Unequal trade agreements: The author explores how unequal trade agreements, such as those between Japan and the United States, limited Japan's ability to surpass its American counterpart. This raises questions about China's own economic ambitions and its relationship with the United States.
Ambition and growth: The article examines the role of ambition in a country's development, considering the aspirations of the government, enterprises, and individuals. While Japan lost its drive to catch up with the United States, the author explores whether China still possesses the ambitious spirit necessary to overcome obstacles and achieve global leadership.
Industry comparisons: The article also highlights the gaps between China's leading companies and Japan's giants during the 1980s and 1990s across various sectors, such as automotive, consumer electronics, beauty, and semiconductors. These gaps represent areas of future growth for China.
Balancing ambition and egalitarianism: Maintaining a positive and upward spirit requires finding a balance between allowing companies to thrive and ensuring social mobility for individuals. The author discusses the importance of striking this delicate equilibrium to sustain China's ambition while avoiding the pitfalls of inequality and monopoly.
China's unique path: Unlike previous competitors like the Soviet Union and Japan, the author concludes that China is determined not to yield to the United States. While challenges lie ahead, China's unwavering ambition and refusal to succumb to external pressures set it apart, suggesting a different trajectory from that of Japan.
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During the lockdown in 2022, I wrote an article to the effect that the main reason for China's economic slowdown is the debt cycle; and that it is unreasonable to expect a sudden revival after the end of zero-COVID. After China optimized its COVID policies, the economy went well in the first quarter. But the second quarter presented quite a lot of challenges, which made many people worry whether China will go down the same slippery slope as Japan.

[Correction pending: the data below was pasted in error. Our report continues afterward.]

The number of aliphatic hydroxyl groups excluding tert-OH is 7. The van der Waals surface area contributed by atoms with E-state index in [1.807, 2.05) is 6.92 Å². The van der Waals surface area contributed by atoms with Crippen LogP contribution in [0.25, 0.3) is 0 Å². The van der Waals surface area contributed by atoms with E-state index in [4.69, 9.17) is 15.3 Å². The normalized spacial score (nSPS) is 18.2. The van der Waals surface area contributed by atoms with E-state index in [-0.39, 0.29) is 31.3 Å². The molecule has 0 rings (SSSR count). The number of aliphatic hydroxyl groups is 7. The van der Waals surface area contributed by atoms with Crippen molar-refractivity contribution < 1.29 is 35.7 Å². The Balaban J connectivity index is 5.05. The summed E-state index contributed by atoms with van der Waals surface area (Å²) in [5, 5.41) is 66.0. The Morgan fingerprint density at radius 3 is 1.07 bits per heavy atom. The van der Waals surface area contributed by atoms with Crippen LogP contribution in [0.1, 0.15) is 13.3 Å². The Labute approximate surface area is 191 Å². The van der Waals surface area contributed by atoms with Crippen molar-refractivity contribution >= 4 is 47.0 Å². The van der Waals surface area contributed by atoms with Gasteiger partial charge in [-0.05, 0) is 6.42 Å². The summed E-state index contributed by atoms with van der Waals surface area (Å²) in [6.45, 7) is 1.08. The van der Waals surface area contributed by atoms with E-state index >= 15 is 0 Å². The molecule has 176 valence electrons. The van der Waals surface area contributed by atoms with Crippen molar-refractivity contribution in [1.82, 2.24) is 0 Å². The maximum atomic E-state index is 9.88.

I also recall an article titled 当资产负债表不想奋斗了 "When Balance-Sheets Quit Struggling", written by Boss Dai [an investor and influencer in the financial area] in 2022. More recently, I have seen many shares on WeChat Moments about a speech delivered at the annual meeting of Soochow Securities (HK) by Richard Koo, inventor of "Balance-Sheet Recession" and author of The Holy Grail of Macroeconomics: Lessons from Japan's Great Recession.
No one can claim to be the soothsayer of the economy. Whether China will repeat the mistakes of Japan will not be revealed until two or three decades later. But I've always been skeptical of economists' forecasts and prescriptions for managing the economy. They always come up with the perfect explanations in hindsight, but I don't think they're very good at predicting the future.